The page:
Short answer is yes. They are.
In fact, looking at the arc of algorithmic updates over the last 10+ years, it becomes clear who they’re working for. But don’t take it from me, here’s what Eric Schmidt, CEO of Google, had to say about it.
Internet is a “cesspool,” a festering sea of bad information. Brands are how you sort out the cesspool. Brand affinity is clearly hard wired. It is so fundamental to human existence that it’s not going away. –Source
What Mr. Schmidt is saying here is that big brands is what people want to find online, and that the rest is garbage. And he’s probably correct, except that in his fight to highlight big brands and burry “shitty” content; small, new, and often amazing bloggers get caught in the crossfire.
So fine….thats the CEO of Google spouting off at the mouth, you might say. That kind of elitist thinking and preferential treatment doesn’t trickle down to the Engineers. Does it? It does.
Here’s what Google Oracle, Matt Cuts said about it:
…we actually came up with a classifier to say, okay, IRS or Wikipedia or New York Times is over on this side, and the low-quality sites are over on this side. –Source.
Guess which “category” your blog and mine falls under?
Highlighting the Highlighted
Let’s take a look into several updates that either explicitly or implicitly buried small blogs and gave a boost to big brands.
Timeline curtesy of SEOBook Infograpic.
2004 – Google Sandbox
Google rolls out an algorithm that places new blogs into a purgatory, somewhere deep on the search results page that is in double digits. This implicitly makes the first results page more “stable” thereby giving big, established brands a preferred treatment over new blogs.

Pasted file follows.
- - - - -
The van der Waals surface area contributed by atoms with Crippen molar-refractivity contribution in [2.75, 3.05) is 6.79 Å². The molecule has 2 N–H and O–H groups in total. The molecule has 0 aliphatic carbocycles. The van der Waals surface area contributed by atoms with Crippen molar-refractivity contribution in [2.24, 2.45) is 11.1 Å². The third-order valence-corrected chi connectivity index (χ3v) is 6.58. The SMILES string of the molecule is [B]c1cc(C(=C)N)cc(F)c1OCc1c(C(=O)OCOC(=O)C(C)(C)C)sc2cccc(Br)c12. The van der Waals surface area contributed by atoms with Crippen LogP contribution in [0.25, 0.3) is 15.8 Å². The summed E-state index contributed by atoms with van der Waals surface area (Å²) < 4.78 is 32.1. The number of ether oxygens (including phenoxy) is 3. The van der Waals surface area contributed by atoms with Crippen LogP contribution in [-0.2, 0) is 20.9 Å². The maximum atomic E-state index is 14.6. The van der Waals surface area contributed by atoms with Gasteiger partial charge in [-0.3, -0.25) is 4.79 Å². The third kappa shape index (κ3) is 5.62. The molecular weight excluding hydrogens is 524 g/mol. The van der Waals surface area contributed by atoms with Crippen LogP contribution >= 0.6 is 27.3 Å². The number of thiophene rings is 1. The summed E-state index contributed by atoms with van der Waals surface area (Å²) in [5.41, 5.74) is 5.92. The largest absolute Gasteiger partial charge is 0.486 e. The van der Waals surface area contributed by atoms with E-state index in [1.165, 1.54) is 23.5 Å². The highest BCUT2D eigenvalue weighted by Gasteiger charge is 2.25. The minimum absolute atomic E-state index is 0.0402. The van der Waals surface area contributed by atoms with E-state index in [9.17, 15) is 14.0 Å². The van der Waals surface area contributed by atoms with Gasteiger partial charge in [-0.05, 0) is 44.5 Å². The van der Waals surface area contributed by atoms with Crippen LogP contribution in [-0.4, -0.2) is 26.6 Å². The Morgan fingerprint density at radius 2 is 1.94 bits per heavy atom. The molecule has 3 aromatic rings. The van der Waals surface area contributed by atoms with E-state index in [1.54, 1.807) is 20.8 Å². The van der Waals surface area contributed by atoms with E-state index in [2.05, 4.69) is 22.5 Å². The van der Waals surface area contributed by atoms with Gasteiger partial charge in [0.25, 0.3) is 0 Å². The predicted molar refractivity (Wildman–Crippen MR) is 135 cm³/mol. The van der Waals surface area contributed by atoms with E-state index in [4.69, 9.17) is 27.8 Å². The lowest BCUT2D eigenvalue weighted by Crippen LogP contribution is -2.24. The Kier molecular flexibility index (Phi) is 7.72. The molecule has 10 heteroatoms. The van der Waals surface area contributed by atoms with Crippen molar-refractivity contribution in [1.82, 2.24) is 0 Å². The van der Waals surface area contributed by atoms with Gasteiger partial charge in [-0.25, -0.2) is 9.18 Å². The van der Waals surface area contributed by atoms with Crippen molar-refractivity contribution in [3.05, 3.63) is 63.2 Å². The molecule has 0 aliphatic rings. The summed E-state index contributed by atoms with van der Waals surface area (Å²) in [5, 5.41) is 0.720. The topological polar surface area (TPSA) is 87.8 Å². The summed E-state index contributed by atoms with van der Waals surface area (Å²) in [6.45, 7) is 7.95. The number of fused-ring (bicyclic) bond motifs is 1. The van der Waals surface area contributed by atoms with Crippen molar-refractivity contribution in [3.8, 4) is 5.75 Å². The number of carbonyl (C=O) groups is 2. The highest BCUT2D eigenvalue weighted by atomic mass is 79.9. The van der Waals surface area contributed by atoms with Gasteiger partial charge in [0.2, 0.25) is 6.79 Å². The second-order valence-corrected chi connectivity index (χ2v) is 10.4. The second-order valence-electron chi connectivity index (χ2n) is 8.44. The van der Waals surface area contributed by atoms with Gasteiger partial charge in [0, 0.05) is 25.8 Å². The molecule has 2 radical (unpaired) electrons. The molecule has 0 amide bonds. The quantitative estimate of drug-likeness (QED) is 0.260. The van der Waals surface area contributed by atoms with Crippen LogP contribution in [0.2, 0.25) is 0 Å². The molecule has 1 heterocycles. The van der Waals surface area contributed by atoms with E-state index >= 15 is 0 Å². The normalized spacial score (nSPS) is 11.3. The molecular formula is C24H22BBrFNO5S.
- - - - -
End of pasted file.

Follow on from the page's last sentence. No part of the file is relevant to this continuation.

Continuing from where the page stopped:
2006 – Cloak and Dagger Scandal
A common Black Hat SEO tactic is to keyword stuff white text on a white page thereby showing humans one thing whilst showing Google bots something entirely different.
Google’s policy on this is firm. They will shut you down for doing something like this, and many small sites have been permanently punished by Google. So what happened to BMW when they got discovered using this Black Hat SEO technique?
BMW got de-indexed for few days only to come back to the first page after a swift back-room intervention.
2009 – D’you Know Vince?
Google Vince update did something really tricky.
If you search for keyword “oil spill”, and then search for keyword “BP”, bp.com gets a boost in ranking. Add to that the fact that Google had rolled out “Extended Results” by this time, and non-BP controlled content gets further buried “below the fold”.
That same year, AdWords allows brands to add additional links (see above).
BP.com has 3 additional links in the paid results area (Learn About BP’s Commitment on FB – BP YouTube – BP Twitter Feed), which further places our content below the fold.
2011 – Panda Ate Your Page
This is another magic hat trick Google pulled to give big brands a preferential treatment.
Panda update de-ranked blogs that didn’t fit Google’s “brand signals”. As Matt Cuts sais it, if your blog didn’t fit the brand classifier, you got de-ranked. When you got de-ranked, guess who floated to the top? That’s right. Big brands.
2011 – 1
Google crowd-sources part of their algorithm to you. Every time you +1 something, it increases the likelihood of it ranking higher. And now you know why brands are desparate to get your Likes, tweets, and +1s.
2011 – Been Caught Spamming
In May, 2001, NYTimes reports that large online retailers (1-800-Flowers and ProFlowers) engaged in Black Hat SEO techniques and knowingly violated Google’s Terms of Service.
Google takes no active action to de-rank these large retailers. Meanwhile, Google has been known to de-rank small blogs for perceived attempt alone.
Who’s Your Daddy?
While speaking at BlogWorld2012, I asked my audience “what business is Google in?”, and many cheerfully proclaimed “SEARCH!” You can hear the audio of this here.
Alas, Google is not in the business of Search. They are in business of selling ads. This is an important distinction because it instructs us of the money flow, and ultimately, it tells us who Google works for. And it’s not us.
- Does your business rely on Google search-results placement?
- Have you ever been de-ranked?
- How does it make you feel to know that your business can live or die based on Google whims alone?